Ariana DeBose does pushups with her knees down: ‘There’s nothing wrong with that’

Ariana DeBose is on the cover of January’s Women’s Health. She looks amazing, as you can see. It’s nice that the interview isn’t focused on crazy restrictive diets and strenuous workouts as is typical for these articles at the beginning of the year. Ariana discusses her well being and how the pressures of winning her Oscar for Anita in West Side Story affected her. But she also talked about her workouts, especially since she’s playing Calypso in Marvel’s Kraven the Hunter. Again, Ariana isn’t killing herself to get in Marvel shape because she’s already fit. Plus, she hurt herself while on Broadway. So she focuses more on “maintaining” her body than sculpting it. She finds the best way to make exercises work for her. Like push-ups, which she does with her knees on the ground and says is fine as long as you engage your core. Me. She’s talking to me.

There’s a lot of pressure winning the Oscar: The moment was important to me and became very important to many communities, and I’m grateful for everything that has transpired, but it was a pressure cooker. I felt that every day, and now even in the aftermath, I still feel it. There have been times this year that I have been more lonely than ever.

She’s had to reexamine friendships: A big part of this life change was releasing shifty energy—cutting ties with folks who’ve shown a different side of themselves after she claimed her award. “Friendships have morphed,” she says. “It’s fascinating to see people want something different from you, like different access. I think people come into your life seasonally, and some seasons have come to a close. It’s a tough journey, but I believe in healthy boundaries. All of it is making me a better person, and a better artist.”

On her self care: “I can’t function if I haven’t slept properly,” she says. “I believe in recharging.” To get a “full reset” recently, Ariana and her best friend completed a wellness and health retreat in Italy at a place called The Ranch. “We hiked every day. I realized I thrive when I am close to nature, so now I prioritize being by the water.” Taking walks by the riverbank of the Danube, which is close to her temporary place in Budapest, “helps cleanse my energy, and I can hear my thoughts, and I move,” she says. “I have to move. If I don’t move, I am a raging terror.”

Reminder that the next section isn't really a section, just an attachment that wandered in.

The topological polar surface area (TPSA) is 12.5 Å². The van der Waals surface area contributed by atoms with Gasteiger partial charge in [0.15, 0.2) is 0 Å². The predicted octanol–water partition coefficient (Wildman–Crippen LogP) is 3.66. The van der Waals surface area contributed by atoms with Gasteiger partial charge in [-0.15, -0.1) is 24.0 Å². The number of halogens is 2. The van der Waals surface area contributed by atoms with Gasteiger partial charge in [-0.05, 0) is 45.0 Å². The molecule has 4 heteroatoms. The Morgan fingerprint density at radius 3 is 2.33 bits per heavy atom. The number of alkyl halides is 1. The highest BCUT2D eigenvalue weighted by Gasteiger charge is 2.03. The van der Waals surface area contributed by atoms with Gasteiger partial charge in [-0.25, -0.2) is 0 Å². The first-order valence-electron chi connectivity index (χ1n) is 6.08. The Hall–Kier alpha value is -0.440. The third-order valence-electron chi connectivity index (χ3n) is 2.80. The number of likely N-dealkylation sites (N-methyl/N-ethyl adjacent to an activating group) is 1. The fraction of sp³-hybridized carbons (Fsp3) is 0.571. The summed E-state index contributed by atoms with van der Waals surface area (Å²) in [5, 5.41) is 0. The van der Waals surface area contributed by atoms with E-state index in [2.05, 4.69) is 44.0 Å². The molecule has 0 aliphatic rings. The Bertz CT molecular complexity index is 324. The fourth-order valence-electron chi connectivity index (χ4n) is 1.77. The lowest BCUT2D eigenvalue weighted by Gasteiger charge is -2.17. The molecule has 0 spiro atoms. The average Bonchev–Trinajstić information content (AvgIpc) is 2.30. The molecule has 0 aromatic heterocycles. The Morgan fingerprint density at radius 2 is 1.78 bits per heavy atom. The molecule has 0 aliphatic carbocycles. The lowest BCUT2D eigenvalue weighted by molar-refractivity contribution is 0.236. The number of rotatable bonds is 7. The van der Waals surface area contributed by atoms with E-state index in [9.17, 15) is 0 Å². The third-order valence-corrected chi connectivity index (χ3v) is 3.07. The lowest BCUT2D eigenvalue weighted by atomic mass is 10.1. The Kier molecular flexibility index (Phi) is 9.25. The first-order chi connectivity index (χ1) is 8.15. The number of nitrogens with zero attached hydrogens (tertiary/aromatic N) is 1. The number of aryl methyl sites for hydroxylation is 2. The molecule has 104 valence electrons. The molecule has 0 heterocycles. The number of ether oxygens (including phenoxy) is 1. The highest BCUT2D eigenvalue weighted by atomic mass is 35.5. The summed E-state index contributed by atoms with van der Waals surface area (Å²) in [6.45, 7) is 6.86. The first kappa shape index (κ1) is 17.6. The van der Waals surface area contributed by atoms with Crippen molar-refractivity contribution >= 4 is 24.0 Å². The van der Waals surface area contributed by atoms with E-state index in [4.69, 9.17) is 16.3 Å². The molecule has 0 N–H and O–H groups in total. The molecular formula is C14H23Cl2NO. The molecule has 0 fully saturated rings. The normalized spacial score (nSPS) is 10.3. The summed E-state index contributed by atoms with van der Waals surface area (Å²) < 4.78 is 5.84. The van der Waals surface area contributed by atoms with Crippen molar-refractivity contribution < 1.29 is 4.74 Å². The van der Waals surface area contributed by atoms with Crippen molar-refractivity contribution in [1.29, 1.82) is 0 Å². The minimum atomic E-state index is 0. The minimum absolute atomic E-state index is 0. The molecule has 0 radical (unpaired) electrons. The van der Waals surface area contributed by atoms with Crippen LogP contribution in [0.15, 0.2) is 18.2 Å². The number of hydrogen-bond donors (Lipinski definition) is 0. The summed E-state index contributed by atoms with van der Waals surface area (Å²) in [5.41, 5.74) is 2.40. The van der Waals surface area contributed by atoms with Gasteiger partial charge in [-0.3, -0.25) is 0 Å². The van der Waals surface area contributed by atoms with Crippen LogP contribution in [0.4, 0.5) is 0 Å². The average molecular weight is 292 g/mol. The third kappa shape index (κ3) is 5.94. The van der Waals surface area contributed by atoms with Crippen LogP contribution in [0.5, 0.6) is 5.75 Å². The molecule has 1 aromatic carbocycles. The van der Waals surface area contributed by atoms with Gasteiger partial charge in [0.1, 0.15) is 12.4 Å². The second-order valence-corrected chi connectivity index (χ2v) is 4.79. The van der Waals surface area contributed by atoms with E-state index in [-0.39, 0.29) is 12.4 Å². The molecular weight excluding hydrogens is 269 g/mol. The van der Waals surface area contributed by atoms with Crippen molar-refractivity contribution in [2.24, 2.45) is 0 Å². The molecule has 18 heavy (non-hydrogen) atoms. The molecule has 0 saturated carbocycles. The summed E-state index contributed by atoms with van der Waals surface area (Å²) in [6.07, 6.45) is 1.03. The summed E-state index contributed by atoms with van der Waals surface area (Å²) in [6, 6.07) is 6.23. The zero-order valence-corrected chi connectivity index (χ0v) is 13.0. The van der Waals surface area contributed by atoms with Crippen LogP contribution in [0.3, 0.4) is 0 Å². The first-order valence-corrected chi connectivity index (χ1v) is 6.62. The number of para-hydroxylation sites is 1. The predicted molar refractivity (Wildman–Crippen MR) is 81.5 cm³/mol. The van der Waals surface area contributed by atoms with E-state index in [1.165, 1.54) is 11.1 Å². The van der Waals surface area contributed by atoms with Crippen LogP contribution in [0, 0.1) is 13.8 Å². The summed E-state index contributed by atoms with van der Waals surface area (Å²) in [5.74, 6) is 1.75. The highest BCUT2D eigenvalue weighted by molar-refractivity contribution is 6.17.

Her exercise routine: Dancing around her house to Beyoncé’s Renaissance album, Bette Midler’s greatest hits, the Gypsy Kings, or Celia Cruz is as key as getting her steps in while outside. “That makes me feel aligned,” she says of grooving. “That refills my spirit.” In addition to her therapeutic dance parties, Ariana works out at the gym three or four days a week doing a mix of intervals, including pushups (“Mind you, most of the time I do them with my knees down,” she says. “There’s nothing wrong with that as long as you engage your core!”), tricep dips, rows, and a variation of lunges targeting her glutes and inner thighs with 10- to 15-pound weights. After doing a few rounds of 10 reps per exercise, Ariana jumps on the elliptical for 30 to 40 minutes. Switching up which muscle group she targets during every workout helps her stay motivated. So does sticking with a set cycle of moves. “Give me a routine and I’m happy as a clam!

How she prepares for Calypso: She’d stretch in the morning while lying in bed to “get in tune with what was going on” with her. She also practiced yoga on-set and meditated for 10 minutes after lunch.

Figuring out how to nurture her well-being: “In the last year, I’ve gotten more acquainted with what my power is,” she says, adding that she feels a surge of pride in her progress when she’s able to “positively impact another person or community.” As a board member of Covenant House, Ariana helps to provide homeless and sexually trafficked youth with opportunities to rebuild their lives. “There’s power in showing up for someone else, advocating for them, and feeling like you’ve helped them get back on track,” she says. There is also serious power in showing up for yourself and facing novel challenges head-on.

[From Women’s Health]

Push-ups vex me – at least the way you’re ‘supposed’ to do them. So I appreciate anyone who justifies my knee-on-the-ground push-ups. I could do the the routine Ariana mentions above. I’d hate it, because I’m convinced lunges are retribution for unpunished crimes, but I could do it. And you know I love some dancing and grooving worked in to any exercise program. I like routines that apply to a variety of people. I also included the part about Ariana preparing for the Marvel role because she mentioned getting in tune with her body as she wakes up. Michelle Yeoh said something similar. I wake up and start whipping through my to-do list but maybe I need to refocus and start tuning into my body instead. Seriously, 2023 is my year of changes.